The USPTO granted its first patent in 1836 and 175 years later, the government body now has a database that is eight million strong.
On August 16, 2011, patent number 8,000,000 received the rubber stamp of approval. This milestone million was granted to Second Sight Medical for a prosthetic device that restores the sight of patients blinded by retinal degeneration.
Other milestone millions describe computing devices, tires and even our favourite bacteria E. Coli. Check out numbers one to eight million in the gallery above. [USPTO]
The first million milestone was granted to Francis H. Holton of Akron, Ohio on August 8, 1911. He described a method to make vehicle tires more durable and puncture resistant.
The two millionth patent was awarded on April 30, 1935 to Joseph Ledwinka for the Edward G. Budd Manufacturing Company. He described a high-speed rail car with a pneumatic tire and flanged rail wheel.
Patent number three million is the first to include some modern-ish technology. This September 12, 1961 patent describes an Automated Reading System designed to improve the efficiency of data-processing machines. It was awarded to Kenneth Eldredge and assigned to General Electric.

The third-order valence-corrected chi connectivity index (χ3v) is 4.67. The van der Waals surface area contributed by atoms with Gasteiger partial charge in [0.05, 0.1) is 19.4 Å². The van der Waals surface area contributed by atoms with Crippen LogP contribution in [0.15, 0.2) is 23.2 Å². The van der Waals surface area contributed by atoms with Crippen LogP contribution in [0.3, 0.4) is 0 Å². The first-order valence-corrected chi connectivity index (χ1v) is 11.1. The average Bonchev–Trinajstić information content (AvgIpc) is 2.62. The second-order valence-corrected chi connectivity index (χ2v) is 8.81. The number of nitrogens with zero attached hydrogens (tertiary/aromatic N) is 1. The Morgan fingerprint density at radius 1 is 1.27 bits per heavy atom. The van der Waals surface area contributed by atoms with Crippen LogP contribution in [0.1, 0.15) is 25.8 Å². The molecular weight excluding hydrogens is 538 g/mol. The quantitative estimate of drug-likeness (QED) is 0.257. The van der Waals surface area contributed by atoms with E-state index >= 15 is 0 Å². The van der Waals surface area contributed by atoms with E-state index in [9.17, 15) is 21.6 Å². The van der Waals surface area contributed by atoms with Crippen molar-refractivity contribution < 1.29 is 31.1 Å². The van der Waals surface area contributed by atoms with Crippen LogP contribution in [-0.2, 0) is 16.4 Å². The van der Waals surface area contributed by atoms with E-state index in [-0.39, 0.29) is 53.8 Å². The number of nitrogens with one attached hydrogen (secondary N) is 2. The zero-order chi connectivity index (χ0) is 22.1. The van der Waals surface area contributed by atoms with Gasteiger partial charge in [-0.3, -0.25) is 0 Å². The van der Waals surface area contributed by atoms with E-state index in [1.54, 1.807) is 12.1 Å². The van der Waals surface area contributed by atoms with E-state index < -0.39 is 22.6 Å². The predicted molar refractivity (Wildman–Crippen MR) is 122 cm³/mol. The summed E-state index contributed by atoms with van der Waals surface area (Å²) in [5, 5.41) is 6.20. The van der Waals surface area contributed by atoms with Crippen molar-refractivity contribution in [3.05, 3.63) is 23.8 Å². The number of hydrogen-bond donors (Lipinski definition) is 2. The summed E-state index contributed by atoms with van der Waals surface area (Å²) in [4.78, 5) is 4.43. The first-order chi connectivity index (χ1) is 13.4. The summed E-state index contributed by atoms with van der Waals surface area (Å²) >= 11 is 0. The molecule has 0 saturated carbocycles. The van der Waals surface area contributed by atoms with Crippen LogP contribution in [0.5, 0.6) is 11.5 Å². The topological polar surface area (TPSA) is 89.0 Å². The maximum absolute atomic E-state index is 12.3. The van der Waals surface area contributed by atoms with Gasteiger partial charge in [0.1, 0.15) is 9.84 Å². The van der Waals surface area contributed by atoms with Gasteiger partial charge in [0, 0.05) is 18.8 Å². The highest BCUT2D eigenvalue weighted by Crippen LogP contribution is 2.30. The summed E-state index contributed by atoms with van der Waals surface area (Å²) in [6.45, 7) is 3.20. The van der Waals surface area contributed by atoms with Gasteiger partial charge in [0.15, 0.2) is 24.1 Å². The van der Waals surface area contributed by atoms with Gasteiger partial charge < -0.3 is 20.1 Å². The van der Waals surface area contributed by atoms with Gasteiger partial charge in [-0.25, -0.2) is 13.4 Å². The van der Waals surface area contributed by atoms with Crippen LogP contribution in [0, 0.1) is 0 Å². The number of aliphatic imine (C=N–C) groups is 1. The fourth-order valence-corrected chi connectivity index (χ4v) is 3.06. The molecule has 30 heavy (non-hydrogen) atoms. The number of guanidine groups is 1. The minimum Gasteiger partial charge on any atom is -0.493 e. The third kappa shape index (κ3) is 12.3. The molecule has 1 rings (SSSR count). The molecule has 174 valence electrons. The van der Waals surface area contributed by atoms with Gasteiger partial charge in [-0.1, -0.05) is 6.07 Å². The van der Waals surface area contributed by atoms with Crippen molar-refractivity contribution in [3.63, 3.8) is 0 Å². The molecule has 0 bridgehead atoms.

Patent four million is for asphalt. Its describes a novel roadway mixture that is recyclable. Even back on December 28, 1976, people were thinking green.
March 19, 1991 found us looking in a microscope to understand the significance of patent number five million. This patent describes a method for producing ethanol from E. Coli bacteria.
Patent six million was awarded to 3M on December 7, 1999 and describes a method for syncing files from one computer to another with the press of a single button. Sound familiar?
The seven millionth patent was awarded on Valentine's Day 2006 and brings us back to our textile roots. It describes a strong, biodegradable, low-cost fibre used in the textile industry.
Granted to Second Sight Medical, the eight millionth patent is for a medical device that restores the sight of patients blinded by retinal degeneration.